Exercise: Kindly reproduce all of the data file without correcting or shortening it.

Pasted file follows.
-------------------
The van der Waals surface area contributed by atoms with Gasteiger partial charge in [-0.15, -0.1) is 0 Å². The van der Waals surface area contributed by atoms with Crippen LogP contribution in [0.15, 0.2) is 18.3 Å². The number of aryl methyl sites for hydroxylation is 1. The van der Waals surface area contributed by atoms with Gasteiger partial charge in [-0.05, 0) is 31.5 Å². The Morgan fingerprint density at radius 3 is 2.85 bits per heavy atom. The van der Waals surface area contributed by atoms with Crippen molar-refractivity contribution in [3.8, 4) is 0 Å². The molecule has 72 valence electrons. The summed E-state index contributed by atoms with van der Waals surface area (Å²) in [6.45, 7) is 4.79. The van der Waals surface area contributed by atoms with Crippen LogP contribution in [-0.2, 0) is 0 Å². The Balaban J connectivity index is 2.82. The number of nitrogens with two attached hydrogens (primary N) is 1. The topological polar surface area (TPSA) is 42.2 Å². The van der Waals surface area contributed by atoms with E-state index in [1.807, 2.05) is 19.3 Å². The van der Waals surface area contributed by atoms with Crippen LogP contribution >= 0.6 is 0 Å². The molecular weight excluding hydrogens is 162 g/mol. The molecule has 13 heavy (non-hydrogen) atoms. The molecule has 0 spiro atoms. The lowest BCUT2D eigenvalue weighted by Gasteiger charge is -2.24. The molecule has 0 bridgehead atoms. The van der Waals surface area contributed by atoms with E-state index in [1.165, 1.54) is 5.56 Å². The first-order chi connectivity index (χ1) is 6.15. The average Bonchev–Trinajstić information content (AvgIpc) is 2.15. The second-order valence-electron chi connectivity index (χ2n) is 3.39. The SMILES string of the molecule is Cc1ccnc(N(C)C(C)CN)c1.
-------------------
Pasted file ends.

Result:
The van der Waals surface area contributed by atoms with Gasteiger partial charge in [-0.15, -0.1) is 0 Å². The van der Waals surface area contributed by atoms with Crippen LogP contribution in [0.15, 0.2) is 18.3 Å². The number of aryl methyl sites for hydroxylation is 1. The van der Waals surface area contributed by atoms with Gasteiger partial charge in [-0.05, 0) is 31.5 Å². The Morgan fingerprint density at radius 3 is 2.85 bits per heavy atom. The van der Waals surface area contributed by atoms with Crippen molar-refractivity contribution in [3.8, 4) is 0 Å². The molecule has 72 valence electrons. The summed E-state index contributed by atoms with van der Waals surface area (Å²) in [6.45, 7) is 4.79. The van der Waals surface area contributed by atoms with Crippen LogP contribution in [-0.2, 0) is 0 Å². The Balaban J connectivity index is 2.82. The number of nitrogens with two attached hydrogens (primary N) is 1. The topological polar surface area (TPSA) is 42.2 Å². The van der Waals surface area contributed by atoms with E-state index in [1.807, 2.05) is 19.3 Å². The van der Waals surface area contributed by atoms with Crippen LogP contribution >= 0.6 is 0 Å². The molecular weight excluding hydrogens is 162 g/mol. The molecule has 13 heavy (non-hydrogen) atoms. The molecule has 0 spiro atoms. The lowest BCUT2D eigenvalue weighted by Gasteiger charge is -2.24. The molecule has 0 bridgehead atoms. The van der Waals surface area contributed by atoms with E-state index in [1.165, 1.54) is 5.56 Å². The first-order chi connectivity index (χ1) is 6.15. The average Bonchev–Trinajstić information content (AvgIpc) is 2.15. The second-order valence-electron chi connectivity index (χ2n) is 3.39. The SMILES string of the molecule is Cc1ccnc(N(C)C(C)CN)c1.